Going to Mars Word-by-Word: the Landis Way

The next stop in our Going to Mars Word-by-Word tour is Mars Crossing by Geoffrey Landis. Published by Tor Books in 2000, this is the first novel by an experienced and award-winning short story author. It won a nomination for a Nebula and won the Locus Award for best first novel in 2001.  Hop aboard for a gritty, near-future science fiction tale of the exploration of Mars the Landis way.   WHAT IT’S ABOUT By 2028, two missions have been sent to Mars. Both the Brazilian and the American expeditions met with catastrophe and death on the Red Planet. A NASA-private venture hopes the third mission to Mars will be the first to return. Their plan relies on a return vessel sent to Mars years earlier, capable of manufacturing fuel for the return trip from the Martian atmosphere. The mixed-gender, multi-national crew of six lands on Mars successfully but their celebrations are short-lived. A catastrophic failure kills one of the crew and causes irreparable damage to the return ship. And there is no hope of a rescue mission coming from Earth. As a last-ditch effort to survive, they set out to cross 4,000 miles of Mars to the north pole […]

Going to Mars Word by Word With Kim Stanley Robinson

The next stop in my blog series, Going to Mars Word by Word, is the Nebula Award-winning novel Red Mars written by Kim Stanley Robinson, published by Bantam House Science Fiction in 1993. It is the first of a trilogy(Red Mars, Green Mars, Blue Mars) about the red planet that explores technological, scientific, political and social changes that might occur in the process of colonizing and terraforming the Mars. So let’s get Going to Mars WOrd by Word with Kim Stanley Robinson. WHAT IT’S ABOUT To say that Red Mars is the story of the colonization of Mars is to oversimplify. It is a multi-character saga about the first fifty or so years of the colonization and transformation of the planet. We follow several major characters in the first one hundred persons (mostly scientists) sent on the long journey to Mars. Once they land and begin to study and understand Mars, conflicts arise between various characters and their visions of their future on the red planet. As the overcrowded Earth sends more and more colonists, the struggle intensifies and ultimately ruptures into a violent revolution. The irony is that the damage the revolution does will probably speed the process of […]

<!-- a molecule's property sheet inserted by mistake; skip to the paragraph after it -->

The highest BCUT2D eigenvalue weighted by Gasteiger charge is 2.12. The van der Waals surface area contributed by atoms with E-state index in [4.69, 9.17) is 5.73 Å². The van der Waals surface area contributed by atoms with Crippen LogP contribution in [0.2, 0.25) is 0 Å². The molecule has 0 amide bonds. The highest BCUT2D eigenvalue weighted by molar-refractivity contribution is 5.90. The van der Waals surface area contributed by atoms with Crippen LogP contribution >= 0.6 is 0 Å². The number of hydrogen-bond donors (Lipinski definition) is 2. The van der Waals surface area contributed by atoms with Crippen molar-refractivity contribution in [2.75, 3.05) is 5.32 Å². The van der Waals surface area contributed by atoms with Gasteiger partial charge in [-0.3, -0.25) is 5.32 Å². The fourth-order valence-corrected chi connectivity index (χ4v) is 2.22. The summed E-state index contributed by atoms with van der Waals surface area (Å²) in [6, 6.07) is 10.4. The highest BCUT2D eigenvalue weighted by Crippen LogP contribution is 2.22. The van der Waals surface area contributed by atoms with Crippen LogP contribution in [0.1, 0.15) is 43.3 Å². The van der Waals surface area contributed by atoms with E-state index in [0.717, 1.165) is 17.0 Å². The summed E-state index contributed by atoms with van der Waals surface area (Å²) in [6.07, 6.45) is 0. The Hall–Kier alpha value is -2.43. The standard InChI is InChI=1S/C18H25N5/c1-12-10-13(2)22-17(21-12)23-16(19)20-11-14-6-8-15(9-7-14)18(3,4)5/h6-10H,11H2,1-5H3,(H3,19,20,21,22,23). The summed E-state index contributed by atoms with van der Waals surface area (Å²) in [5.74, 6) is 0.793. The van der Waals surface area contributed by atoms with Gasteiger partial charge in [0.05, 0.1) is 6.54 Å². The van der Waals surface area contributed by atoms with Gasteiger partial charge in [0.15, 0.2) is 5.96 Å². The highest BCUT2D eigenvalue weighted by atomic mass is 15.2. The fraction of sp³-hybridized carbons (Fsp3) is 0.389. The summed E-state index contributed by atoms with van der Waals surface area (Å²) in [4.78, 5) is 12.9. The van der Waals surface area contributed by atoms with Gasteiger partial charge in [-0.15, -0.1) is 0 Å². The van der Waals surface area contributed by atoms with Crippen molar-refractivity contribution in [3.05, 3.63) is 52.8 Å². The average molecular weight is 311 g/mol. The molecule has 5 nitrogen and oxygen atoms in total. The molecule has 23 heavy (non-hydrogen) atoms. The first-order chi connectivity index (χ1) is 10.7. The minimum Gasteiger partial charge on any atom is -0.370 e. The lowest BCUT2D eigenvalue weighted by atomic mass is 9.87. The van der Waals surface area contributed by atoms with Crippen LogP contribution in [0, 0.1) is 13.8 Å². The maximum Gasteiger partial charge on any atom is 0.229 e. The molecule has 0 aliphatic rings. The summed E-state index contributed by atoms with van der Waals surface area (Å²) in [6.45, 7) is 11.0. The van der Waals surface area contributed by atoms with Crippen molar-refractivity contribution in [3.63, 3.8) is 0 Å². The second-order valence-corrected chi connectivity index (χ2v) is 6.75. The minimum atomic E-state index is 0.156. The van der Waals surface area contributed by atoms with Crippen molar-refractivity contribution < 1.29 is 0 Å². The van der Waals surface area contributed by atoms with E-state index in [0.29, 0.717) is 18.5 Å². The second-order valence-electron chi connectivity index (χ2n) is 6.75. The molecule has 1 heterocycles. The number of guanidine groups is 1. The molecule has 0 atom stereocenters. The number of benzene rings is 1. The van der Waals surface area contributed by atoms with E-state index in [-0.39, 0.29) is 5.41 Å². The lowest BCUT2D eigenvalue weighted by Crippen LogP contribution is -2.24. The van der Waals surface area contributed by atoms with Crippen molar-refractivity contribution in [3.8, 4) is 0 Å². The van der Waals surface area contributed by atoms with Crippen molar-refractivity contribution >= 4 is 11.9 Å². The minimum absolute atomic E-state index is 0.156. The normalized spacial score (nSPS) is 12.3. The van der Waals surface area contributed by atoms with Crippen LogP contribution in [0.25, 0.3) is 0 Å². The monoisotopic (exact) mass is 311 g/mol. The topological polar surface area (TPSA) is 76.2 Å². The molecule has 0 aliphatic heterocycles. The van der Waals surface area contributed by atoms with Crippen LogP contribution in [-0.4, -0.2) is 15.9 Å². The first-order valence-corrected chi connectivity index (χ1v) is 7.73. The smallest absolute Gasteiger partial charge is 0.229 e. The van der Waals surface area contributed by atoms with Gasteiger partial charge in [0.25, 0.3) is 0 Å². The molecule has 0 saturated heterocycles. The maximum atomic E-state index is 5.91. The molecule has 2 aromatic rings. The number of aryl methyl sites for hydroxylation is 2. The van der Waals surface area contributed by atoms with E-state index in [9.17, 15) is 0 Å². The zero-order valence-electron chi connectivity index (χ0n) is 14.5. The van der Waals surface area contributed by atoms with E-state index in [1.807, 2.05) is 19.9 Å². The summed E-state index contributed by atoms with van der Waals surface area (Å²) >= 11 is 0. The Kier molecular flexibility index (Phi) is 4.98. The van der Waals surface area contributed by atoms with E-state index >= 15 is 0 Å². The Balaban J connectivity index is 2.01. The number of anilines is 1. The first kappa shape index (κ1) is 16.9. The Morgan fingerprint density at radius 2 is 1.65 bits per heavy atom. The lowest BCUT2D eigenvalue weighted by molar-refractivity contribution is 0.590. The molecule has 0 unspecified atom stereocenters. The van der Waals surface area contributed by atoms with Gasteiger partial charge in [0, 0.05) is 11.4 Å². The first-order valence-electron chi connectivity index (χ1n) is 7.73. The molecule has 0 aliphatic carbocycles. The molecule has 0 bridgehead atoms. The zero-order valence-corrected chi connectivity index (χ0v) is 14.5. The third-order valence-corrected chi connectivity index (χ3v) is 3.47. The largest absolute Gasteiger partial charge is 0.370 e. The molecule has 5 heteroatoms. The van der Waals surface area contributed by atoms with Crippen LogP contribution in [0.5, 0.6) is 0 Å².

Going to Mars: Word-by-Word Bear Style

Nominated for the Nebula in 1986 and the Hugo and Locus in 1988, The Forge of God by Greg Bear is our next stop in this series Going to Mars: Word by Word. It is a grim, relentless examination of what might happen if an alien society of machines wanted to destroy the earth without regard or consideration for any of her inhabitants or history. Hop aboard for an exploration of Mars Bear Style.   WHAT IT’S ABOUT Europa explodes stunning astrologists. Chunks of the former moon hit Mars and Venus. Mountains suddenly appear in locations as diverse as the Australian Outback and the United States’ Death Valley stumping geologists. Oceanographers observe and track large meteor-like objects that enter the earth through the ocean’s trenches. Scientists, politicians, and everyday people struggle with the fact that the Earth will be destroyed by an unfathomable planet eater. A second race of robots select some people to gather and load what they can onto space-going arks. Among the saved are those who stood witness to the earth’s destruction. “It is the Law.” Awakened from nearly four hundred years of cryosleep, the survivors create a colony on New Mars. A select few of the […]